Remember the television series, Spenser: for Hire, starring Robert Urich as the crime fighting private detective who loved to cook alongside Julia Child? And his best friend, Hawk, played by Avery Brooks? I can still hear Hawk’s voice as he called out Spenser’s name in his extra Hawk-like syllables, “Spen-saaaar.” The hit show was adapted from the bestselling novels written by Robert B. Parker, and the novel and TV show’s success in the 1980s paved the way for four Spenser made-for-television movies in the 1990s.
In 1997, Robert B. Parker published the first in yet another series of nine bestselling novels featuring a new protagonist: Jesse Stone.
Night Passage (1997)
Trouble in paradise (1998)
Death in Paradise (2001)
Stone Cold (2003)
Sea Change (2006)
High Profile (2007)
Stranger in Paradise (2008)
Night and Day (2009)
Split Image (2010, published posthumously)
Before his death in January 2010, Parker saw television success again with his second adaptation: a made-for-television movie series, with none other than the great Tom Selleck portraying Jesse Stone.
Jesse leads a troubled life: he’s a former baseball star who quit playing due to an injury; his marriage to a movie-star, Jenn Stone, failed; he’s a disgraced former homicide detective fired from the force because of his drinking problem; and, now he’s the Police Chief in the small town of Paradise near Boston, despite having interviewed for the position while drunk.
The small town of Paradise grows on Jesse, and he works diligently to solidify his small police force (Deputy Suitcase: nicknamed after Jesse’s favorite baseball player “Suitcase” Simpson, and Molly: loyal policewoman, mother, and wife), and eliminates the big-city crime that has forced its way into the otherwise quiet community. He not only battles the bad guys, but he constantly teeters back and forth with his own personal demons: his ex-wife, alcoholism and depression.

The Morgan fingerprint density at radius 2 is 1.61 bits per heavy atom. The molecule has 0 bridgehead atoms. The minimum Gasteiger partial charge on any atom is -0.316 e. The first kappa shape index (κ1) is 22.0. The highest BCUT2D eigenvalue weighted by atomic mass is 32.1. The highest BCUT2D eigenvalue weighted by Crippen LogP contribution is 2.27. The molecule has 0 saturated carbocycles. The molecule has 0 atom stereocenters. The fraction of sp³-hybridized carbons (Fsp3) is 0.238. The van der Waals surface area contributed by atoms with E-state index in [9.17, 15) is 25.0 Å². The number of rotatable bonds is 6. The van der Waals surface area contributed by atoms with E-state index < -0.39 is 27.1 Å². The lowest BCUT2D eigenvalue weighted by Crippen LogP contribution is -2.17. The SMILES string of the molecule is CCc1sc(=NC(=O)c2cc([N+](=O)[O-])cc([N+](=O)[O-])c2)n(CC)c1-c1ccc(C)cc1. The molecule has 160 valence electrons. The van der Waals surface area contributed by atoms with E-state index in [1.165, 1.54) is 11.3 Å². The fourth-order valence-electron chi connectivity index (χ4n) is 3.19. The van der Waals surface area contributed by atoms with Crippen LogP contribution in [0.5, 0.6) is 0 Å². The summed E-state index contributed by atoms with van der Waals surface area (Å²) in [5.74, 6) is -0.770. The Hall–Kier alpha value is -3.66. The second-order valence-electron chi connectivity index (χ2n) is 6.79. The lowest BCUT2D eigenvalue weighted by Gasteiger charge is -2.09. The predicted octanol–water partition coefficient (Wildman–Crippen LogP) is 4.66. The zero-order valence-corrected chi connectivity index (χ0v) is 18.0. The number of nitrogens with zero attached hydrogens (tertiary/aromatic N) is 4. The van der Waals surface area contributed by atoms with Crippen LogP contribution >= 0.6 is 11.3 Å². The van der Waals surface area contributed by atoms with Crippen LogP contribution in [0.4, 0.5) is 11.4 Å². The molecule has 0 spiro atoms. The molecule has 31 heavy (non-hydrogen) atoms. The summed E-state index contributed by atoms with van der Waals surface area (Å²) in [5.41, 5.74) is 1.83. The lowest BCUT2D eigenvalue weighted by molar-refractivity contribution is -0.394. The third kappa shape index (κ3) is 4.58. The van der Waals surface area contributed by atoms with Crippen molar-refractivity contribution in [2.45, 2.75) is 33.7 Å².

Tom Selleck was first introduced as Jesse Stone by CBS in 2005. CBS started the TV movies with Stone Cold, the fourth book in Parker’s series, and then back-tracked with a prequel the very next year:
Stone Cold (2005)
Jesse Stone: Night Passage (2006)
Jesse Stone: Death in Paradise (2006)
Jesse Stone: Sea Change (2007)
Similar to most adaptations, the television movies differ slightly from the novels. For example, in the books, Parker writes Jesse’s character in his mid 30s, but Tom plays Jesse as bit older on TV. Also, in the televised Night Passage, Jesse is not drunk in his Paradise Police Chief interview, he’s only miserably hung-over from drinking the night before. Another difference on CBS’s adaptation of Stone Cold, Jesse finds the murder victim’s dog at the scene of the crime. Jesse adopts the dog, and the dog and Jesse share a close relationship throughout the rest of the movies. In the novels, Jesse never has a dog. Minor details though, right?
The remaining Jesse Stone television specials were not adapted from Parker’s novels, but writers Tom Selleck and Michael Brandman remain true to Parker’s Paradise and his flawed main character.
Jesse Stone: Thin Ice (2009)
Jesse Stone: No Remorse (2010)
The television movies are packed with familiar faces. Selleck and Brandman introduced a new member of Jesse’s team in Thin Ice: the fabOoolous Kathy Bates as Rose. Other recognizable actors frequent the movies in cameo roles such as Stephen McHattie as Captain Healy, William DeVane as Dr. Dix, Saul Rubinek as Hasty Hathaway, and William Sadler as mob-boss, Gino Fish.
Robert B. Parker was quoted saying, “Tom nails the character.” Selleck is Stone; Selleck delivers Jesse’s dry, matter-of-fact one-liners perfectly, and always portrays the best television detective (who will ever forget Selleck as Thomas Magnum in Magnum P.I.), and police officer (he does it again as Francis Regan in Blue Bloods). Tom Selleck gets better with age, doesn’t he?
This Sunday, May 22nd, Tom Selleck returns to CBS in Jesse Stone: Innocents Lost. Check it out!
What are some of your favorite novels that have been adapted to television or the big screen? Did the adaptation stay true to the book, or did they stray? Will Tom Selleck always be Thomas Magnum, or are you warming up to him as Jesse Stone? Which actor and/or actress do you imagine as a character in the novels that you read – and why? I’d love to hear from you!